While reading this story about the proposed Scottish Oil Fund that will be established when Scotland becomes independent, I noticed that HM Revenue and Customs had only yesterday published, for the first time, a set of "experimental" figures which estimate the tax take from the four nations/regions of the UK. The links to the documents are on this page.
For Wales this is a major first, and its importance cannot be overestimated. This information has been produced for some time for Scotland in the form of GERS (Government Expenditure and Revenue Scotland) and for the Six Counties in the form of NINFBR (Northern Ireland Net Fiscal Balance Reports) but the Welsh Government has never asked for or itself produced an official equivalent for Wales ... although estimates have been produced by Oxford Economics and by the Holtham Commission.
I know Gerry Holtham has urged the Welsh Government to follow the example of both Scotland and the Six Counties, and he believes they have not done so because the situation is so serious in Wales that they think it would be better not to tell the patient exactly how bad things are. That's one way of looking at it. The less charitable explanation for their refusal to do so is that no government would want to draw attention to how bad things are because it would only increase public pressure on them to do something about it.
For me, it is only by finding out exactly how bad the economic situation is in Wales that we will be able to properly direct our efforts to improve it. And indeed this is reflected in Plaid Cymru's renewed emphasis on our economic performance in launching Offa's Gap last year. Owen Donovan did a comprehensive analysis of the situation here.
This is what HMRC say about the information they've now published:
This publication apportions total UK tax receipts, tax credits and benefit payments administered by HM Revenue and Customs to England, Wales, Scotland and Northern Ireland.
It attempts to measure the true economic incidence of taxation, based on the underlying activity, which can often differ from how or where the tax receipts are collected. Actual administrative data is available for capital gains tax, inheritance tax, stamp duty land tax, child and working tax credits and child benefit; for the others, the estimates are arrived at using best available data and statistical techniques, including assumptions and adjustments where necessary. The numbers in this publication do not represent an estimate of the tax revenue that would be raised if each tax was set at the devolved level.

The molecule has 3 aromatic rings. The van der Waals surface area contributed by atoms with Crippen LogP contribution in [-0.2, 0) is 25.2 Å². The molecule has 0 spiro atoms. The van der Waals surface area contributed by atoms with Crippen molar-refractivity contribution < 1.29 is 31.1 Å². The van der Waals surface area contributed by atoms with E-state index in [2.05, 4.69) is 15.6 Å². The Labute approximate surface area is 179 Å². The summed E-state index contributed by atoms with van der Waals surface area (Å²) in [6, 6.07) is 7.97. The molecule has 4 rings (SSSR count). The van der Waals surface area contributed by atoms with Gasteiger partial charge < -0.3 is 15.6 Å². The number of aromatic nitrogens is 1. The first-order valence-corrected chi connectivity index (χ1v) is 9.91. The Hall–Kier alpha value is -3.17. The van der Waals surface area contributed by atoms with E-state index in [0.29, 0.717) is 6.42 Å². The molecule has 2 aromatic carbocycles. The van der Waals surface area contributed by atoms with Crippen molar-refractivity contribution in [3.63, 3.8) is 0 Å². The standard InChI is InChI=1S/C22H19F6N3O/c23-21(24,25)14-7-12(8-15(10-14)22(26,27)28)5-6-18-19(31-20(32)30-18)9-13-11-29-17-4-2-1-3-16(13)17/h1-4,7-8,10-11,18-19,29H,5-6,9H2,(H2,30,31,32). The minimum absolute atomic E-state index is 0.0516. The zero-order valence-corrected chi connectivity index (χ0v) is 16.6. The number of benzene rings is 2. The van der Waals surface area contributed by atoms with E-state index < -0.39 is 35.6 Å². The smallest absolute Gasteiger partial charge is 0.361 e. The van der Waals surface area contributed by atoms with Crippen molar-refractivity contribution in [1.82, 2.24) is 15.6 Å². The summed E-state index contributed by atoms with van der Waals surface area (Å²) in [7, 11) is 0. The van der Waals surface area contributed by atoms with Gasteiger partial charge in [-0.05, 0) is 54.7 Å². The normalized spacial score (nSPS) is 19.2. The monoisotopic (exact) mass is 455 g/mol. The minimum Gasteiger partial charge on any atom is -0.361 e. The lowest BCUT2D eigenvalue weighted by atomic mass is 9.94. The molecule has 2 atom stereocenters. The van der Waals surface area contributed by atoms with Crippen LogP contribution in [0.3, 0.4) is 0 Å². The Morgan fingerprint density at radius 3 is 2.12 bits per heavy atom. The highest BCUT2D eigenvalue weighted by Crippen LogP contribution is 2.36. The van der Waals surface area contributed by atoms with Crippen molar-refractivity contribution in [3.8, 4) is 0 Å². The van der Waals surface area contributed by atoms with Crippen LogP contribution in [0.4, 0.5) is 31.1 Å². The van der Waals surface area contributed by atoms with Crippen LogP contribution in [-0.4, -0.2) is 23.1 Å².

All statistical methodologies have an inherent degree of uncertainty and, for this publication, a variety of alternate methodologies could justifiably be applied, each leading to a different estimate.
The full data are available on the page I linked to above, but I have extracted the cash and percentage figures for Wales for 2012-13. Wales has 4.8% of the UK population.
Based on actual administrative data
Capital Gains Tax ... £64m ... 1.6%
Inheritance Tax ... £83m ... 2.7%
Stamp Duty Land Tax ... £139m ... 2.0%
Child and Working Tax Credits ... £1,545m ... 5.2%
Child Benefit ... £573m ... 4.7%
Based on estimates
Total Income Tax (Gross of Negative Tax Credits) ... £4,763m ... 3.1%
National Insurance Contributions ... £3,689m ... 3.6%
VAT ... £4,170 ... 4.1%
Corporation Tax (onshore) ... £830m ... 2.4%
Bank Levy ... £30m ... 1.9%
Bank Payroll Tax ... £0m ... 1.9%
Fuel Duties ... £1,311m ... 4.9%
Stamp Tax on Shares ... £4m ... 0.2%
Tobacco Duties ... £451m ... 4.7%
Spirits Duty ... £143m ... 4.9%
Beer Duty ... £183m ... 5.4%
Wine Duties ... £139m ... 3.9%
Cider Duties ... £27m ... 8.4%
Betting and Gaming ... £68m ... 4.1%
Air Passenger Duty ... £8m ... 0.3%
Insurance Premium Tax ... £124m ... 4.1%
Landfill Tax ... £50m ... 4.5%
Climate Change Levy ... £35m ... 5.5%
Aggregates Levy ... £22m ... 8.2%
Customs Duties ... £103m ... 3.6%
Other Taxes ... £17m ... 4.8%
Total ... £16,337m ... 3.5%
It's not a pretty picture. We have 4.8% of the UK population, but generate only 3.5% of the UK's tax receipts. In terms of the big taxes, we generate only 3.1% of income tax, 3.6% of NI contributions, 4.1% of VAT and 2.4% of corporation tax.
However it must be emphasized that many of these figures are based on estimates, that these estimates are each based on a particular methodology, and that different methodologies might result in different figures. This why, for example, the Scottish Government produces GERS instead of relying entirely on UK Government figures. It is now open to the Welsh Government to do the same thing if it believes that using different methodologies will present our fiscal situation in a better light.
In terms of political reality, the publication of these figures is almost guaranteed to spur the Welsh Government into producing a GERW because they no longer have the option to hide how bad the situation is from the Welsh people, and will now have to spend effort trying to make the situation appear less bleak in order to lessen the pressure on them to improve things. Some of it will be justified (for the UK Government has no incentive to make things look good for Wales, and may well have made wrong assumptions that need to be corrected) but some of it will be spin. We will have to decide which is which, in just the same way as people in Scotland have to decide between differing interpretations of Scotland's overall fiscal situation. That's politics.
However the importance of the publication of this data by the UK Government (and the intention is to publish them every year) is that official figures are now in the public domain to be analysed, discussed and argued over. It is only by facing up to how bad things are—and what, in particular, is bad—that we can target our efforts towards making things better.